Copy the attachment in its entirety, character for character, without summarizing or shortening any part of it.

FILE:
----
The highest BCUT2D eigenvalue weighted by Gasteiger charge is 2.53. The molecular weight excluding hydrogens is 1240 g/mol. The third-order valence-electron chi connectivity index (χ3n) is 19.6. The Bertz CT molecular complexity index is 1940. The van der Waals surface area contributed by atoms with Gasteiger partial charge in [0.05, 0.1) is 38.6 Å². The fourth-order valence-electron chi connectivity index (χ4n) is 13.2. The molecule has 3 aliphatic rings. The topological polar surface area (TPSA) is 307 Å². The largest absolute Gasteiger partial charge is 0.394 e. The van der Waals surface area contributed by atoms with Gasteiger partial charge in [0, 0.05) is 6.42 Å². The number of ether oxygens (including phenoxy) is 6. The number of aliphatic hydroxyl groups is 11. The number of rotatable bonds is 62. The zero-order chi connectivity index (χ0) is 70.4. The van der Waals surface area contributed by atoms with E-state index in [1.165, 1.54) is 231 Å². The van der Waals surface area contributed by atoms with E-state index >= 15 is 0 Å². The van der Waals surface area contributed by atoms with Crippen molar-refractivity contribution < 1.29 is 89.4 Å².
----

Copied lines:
The highest BCUT2D eigenvalue weighted by Gasteiger charge is 2.53. The molecular weight excluding hydrogens is 1240 g/mol. The third-order valence-electron chi connectivity index (χ3n) is 19.6. The Bertz CT molecular complexity index is 1940. The van der Waals surface area contributed by atoms with Gasteiger partial charge in [0.05, 0.1) is 38.6 Å². The fourth-order valence-electron chi connectivity index (χ4n) is 13.2. The molecule has 3 aliphatic rings. The topological polar surface area (TPSA) is 307 Å². The largest absolute Gasteiger partial charge is 0.394 e. The van der Waals surface area contributed by atoms with Gasteiger partial charge in [0, 0.05) is 6.42 Å². The number of ether oxygens (including phenoxy) is 6. The number of aliphatic hydroxyl groups is 11. The number of rotatable bonds is 62. The zero-order chi connectivity index (χ0) is 70.4. The van der Waals surface area contributed by atoms with E-state index in [1.165, 1.54) is 231 Å². The van der Waals surface area contributed by atoms with E-state index >= 15 is 0 Å². The van der Waals surface area contributed by atoms with Crippen molar-refractivity contribution < 1.29 is 89.4 Å².